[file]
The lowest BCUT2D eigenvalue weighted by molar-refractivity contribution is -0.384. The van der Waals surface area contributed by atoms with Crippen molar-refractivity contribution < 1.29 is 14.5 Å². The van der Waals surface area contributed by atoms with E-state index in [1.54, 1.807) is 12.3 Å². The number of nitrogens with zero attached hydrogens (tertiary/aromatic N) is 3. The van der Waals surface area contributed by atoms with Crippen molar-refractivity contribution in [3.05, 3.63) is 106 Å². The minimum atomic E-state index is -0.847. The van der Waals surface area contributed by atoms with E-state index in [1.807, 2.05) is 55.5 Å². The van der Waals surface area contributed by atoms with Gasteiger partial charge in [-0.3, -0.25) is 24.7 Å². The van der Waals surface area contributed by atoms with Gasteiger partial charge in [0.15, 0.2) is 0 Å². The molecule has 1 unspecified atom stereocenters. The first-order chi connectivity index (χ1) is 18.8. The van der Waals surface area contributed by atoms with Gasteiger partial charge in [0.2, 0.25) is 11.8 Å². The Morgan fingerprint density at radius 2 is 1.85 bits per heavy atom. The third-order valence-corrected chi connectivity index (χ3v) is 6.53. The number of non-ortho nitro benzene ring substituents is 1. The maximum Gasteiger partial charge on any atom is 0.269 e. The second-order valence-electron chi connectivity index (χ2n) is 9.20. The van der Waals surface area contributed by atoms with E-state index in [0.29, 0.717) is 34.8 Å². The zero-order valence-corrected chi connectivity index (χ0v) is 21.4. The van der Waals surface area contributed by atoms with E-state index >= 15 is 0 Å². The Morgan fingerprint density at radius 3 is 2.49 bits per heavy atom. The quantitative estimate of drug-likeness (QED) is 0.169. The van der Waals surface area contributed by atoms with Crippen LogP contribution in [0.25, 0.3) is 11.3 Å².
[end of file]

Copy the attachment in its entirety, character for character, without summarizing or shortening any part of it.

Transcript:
The lowest BCUT2D eigenvalue weighted by molar-refractivity contribution is -0.384. The van der Waals surface area contributed by atoms with Crippen molar-refractivity contribution < 1.29 is 14.5 Å². The van der Waals surface area contributed by atoms with E-state index in [1.54, 1.807) is 12.3 Å². The number of nitrogens with zero attached hydrogens (tertiary/aromatic N) is 3. The van der Waals surface area contributed by atoms with Crippen molar-refractivity contribution in [3.05, 3.63) is 106 Å². The minimum atomic E-state index is -0.847. The van der Waals surface area contributed by atoms with E-state index in [1.807, 2.05) is 55.5 Å². The van der Waals surface area contributed by atoms with Gasteiger partial charge in [-0.3, -0.25) is 24.7 Å². The van der Waals surface area contributed by atoms with Gasteiger partial charge in [0.15, 0.2) is 0 Å². The molecule has 1 unspecified atom stereocenters. The first-order chi connectivity index (χ1) is 18.8. The van der Waals surface area contributed by atoms with Gasteiger partial charge in [0.2, 0.25) is 11.8 Å². The Morgan fingerprint density at radius 2 is 1.85 bits per heavy atom. The third-order valence-corrected chi connectivity index (χ3v) is 6.53. The number of non-ortho nitro benzene ring substituents is 1. The maximum Gasteiger partial charge on any atom is 0.269 e. The second-order valence-electron chi connectivity index (χ2n) is 9.20. The van der Waals surface area contributed by atoms with E-state index in [0.29, 0.717) is 34.8 Å². The zero-order valence-corrected chi connectivity index (χ0v) is 21.4. The van der Waals surface area contributed by atoms with E-state index >= 15 is 0 Å². The Morgan fingerprint density at radius 3 is 2.49 bits per heavy atom. The quantitative estimate of drug-likeness (QED) is 0.169. The van der Waals surface area contributed by atoms with Crippen LogP contribution in [0.25, 0.3) is 11.3 Å².